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Golden Banded-Skipper
Autochton cellus
Small butterfly with a wingspan up to 2 inches. The upperside of the wings is dark brownish-black. The forewing has a wide yellow band and a small white patch near the apex. The underside is dark brown with 2-3 darker bands. There may be gray overscales on the margin of the hindwing. The stout-bodied caterpillar is translucent green with small yellow spots and broad yellow stripes along the sides. The reddish-brown head has yellow eye patches.
Florida west to Arizona, north to Ohio, south to Mexico.
Distribution and Abundance in Florida:
Locally rare in West and North Florida April-May, August-September; not present in Central or South Florida or in the Keys. Caterpillars are present from March through early November.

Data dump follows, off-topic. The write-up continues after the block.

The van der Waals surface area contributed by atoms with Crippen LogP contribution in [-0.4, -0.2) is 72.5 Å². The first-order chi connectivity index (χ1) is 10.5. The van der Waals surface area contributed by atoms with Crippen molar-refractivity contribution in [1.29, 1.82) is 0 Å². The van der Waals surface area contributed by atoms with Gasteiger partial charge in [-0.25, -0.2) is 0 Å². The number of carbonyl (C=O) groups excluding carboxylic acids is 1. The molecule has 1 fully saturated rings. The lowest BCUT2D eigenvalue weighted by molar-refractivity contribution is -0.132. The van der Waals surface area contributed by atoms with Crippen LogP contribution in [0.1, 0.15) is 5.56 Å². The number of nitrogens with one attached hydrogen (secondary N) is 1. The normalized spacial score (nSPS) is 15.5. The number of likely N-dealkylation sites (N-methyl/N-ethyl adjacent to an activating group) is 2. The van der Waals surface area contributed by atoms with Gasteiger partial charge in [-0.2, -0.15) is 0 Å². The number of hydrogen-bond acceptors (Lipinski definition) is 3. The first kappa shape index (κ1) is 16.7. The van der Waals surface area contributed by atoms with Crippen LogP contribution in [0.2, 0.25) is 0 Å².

Moist hammocks, margins of swamps, and wooded ravines with permanent water sources.
Two broods per year in most of range. The pale yellow eggs are laid singly or in short stacks of 2-7 on the underside of the host plant leaves. The caterpillar lives in a shelter of leaves that is held together with silk.
Natural History:
Males perch in sunny clearings and along trails, in gullies, or on rocks in wooded areas to defend their territories.
Caterpillars feed on the leaves of host plants. Larval host plants include vines in the pea family (Fabaceae), including the native American hog peanut (Amphicarpaea bracteata) and occasionally the nonnative vine kudzu (Pueraria montana var. lobata). Adults nectar on flowers, including the native blackberry (Rubus spp.) and trailing arbutus (Epigaea repens) and the nonnative largeflower abelia (Abelia x grandiflora) and various hollyhocks (Alcea spp.).
This butterfly lives in highly localized colonies in the Panhandle and north-central Florida. For more information, visit Butterflies and Moths of North America.

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